A Link And A Prayer…

Tonight, Monday, October 4, at 7:30 p.m. I will be on a panel (via Zoom–link below) discussing the impending threats to reproductive choice, from Texas to Mississippi.


Here’s the description, and for those who want to “attend,” the information for RSVPing:

Rabbi Dennis Sasso hosts a conversation regarding reproductive rights after the controversy related to the abortion laws in Texas. Rabbi Sandy Sasso will moderate the conversation and share the Jewish perspective with guests Dr. Leigh Meltzer, Obstetrics & Gynecology Physician at IU Health, and Emerita Professor of Law and Public Policy Sheila Kennedy. R.S.V.P to jgoldstein@bez613.org or (317) 253-3441.

For those who would like to see the discussion but can’t make tonight’s Zoom presentation,I’m told the session will be recorded, and will be available on the Congregation’s You Tube channel. (Who knew congregations had You Tube channels!)

My brief introductory remarks mostly reiterate points I’ve previously made on this blog, but in case any of you have missed my “take” on Texas, etc., I’m pasting a rough draft below. I anticipate a fairly lively discussion following the introductory remarks from the three of us.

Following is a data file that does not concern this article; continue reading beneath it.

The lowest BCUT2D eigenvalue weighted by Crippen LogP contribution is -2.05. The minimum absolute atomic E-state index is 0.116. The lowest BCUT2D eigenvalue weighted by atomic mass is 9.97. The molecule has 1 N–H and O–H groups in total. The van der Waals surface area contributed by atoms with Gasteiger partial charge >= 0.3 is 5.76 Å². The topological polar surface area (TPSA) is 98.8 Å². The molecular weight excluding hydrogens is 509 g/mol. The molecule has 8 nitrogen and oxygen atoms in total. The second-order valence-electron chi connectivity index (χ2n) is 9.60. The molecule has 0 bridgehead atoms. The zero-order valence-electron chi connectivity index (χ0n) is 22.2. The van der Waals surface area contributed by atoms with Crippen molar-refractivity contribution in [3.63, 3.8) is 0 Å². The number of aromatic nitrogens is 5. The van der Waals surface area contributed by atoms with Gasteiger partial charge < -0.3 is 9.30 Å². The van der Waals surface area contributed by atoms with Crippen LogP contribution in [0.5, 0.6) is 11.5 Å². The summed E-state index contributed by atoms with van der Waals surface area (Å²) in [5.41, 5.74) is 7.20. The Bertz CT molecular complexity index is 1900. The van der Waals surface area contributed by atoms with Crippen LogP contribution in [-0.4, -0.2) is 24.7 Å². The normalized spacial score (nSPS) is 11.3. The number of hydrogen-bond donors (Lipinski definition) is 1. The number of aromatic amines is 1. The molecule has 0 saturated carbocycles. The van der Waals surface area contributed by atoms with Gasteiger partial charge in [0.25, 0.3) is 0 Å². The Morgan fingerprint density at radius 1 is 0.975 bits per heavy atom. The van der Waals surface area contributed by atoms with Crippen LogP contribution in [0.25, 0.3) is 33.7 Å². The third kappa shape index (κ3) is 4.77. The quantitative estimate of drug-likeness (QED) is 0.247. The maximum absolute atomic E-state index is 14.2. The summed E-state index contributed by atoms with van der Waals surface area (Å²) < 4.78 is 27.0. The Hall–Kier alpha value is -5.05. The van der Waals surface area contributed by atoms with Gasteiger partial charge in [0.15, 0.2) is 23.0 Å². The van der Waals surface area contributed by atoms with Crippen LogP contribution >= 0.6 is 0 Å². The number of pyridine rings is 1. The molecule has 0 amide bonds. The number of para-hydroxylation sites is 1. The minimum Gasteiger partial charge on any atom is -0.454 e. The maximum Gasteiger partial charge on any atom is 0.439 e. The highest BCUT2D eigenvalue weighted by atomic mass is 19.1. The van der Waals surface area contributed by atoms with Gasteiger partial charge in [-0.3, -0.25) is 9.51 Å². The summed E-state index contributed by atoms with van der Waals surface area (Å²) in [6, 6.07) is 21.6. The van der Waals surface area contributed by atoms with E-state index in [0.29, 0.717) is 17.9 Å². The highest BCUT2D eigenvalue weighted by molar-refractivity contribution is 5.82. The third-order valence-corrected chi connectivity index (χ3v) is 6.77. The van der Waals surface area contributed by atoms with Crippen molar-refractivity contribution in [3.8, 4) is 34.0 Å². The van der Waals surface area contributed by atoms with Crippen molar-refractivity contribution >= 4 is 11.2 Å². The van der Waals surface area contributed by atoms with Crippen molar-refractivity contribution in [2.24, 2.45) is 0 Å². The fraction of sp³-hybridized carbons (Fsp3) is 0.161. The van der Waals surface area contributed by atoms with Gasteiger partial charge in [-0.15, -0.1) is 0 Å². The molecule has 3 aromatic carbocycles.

There are three things we need to understand about the context of today’s legal debates over abortion—one philosophical, one historical, one sociological.

Liberal democracies are grounded in the libertarian premise that we are all entitled to make our own moral choices unless we are harming the person or property of someone else. In order to be considered legitimate in a diverse liberal democracy, legislation banning or requiring certain behaviors on moral grounds should reflect widespread public consensus—That’s why the First Amendment’s religious liberty clauses, properly understood, forbid government from imposing the religious beliefs of some Americans on others.

When it comes to abortion, that consensus does not exist.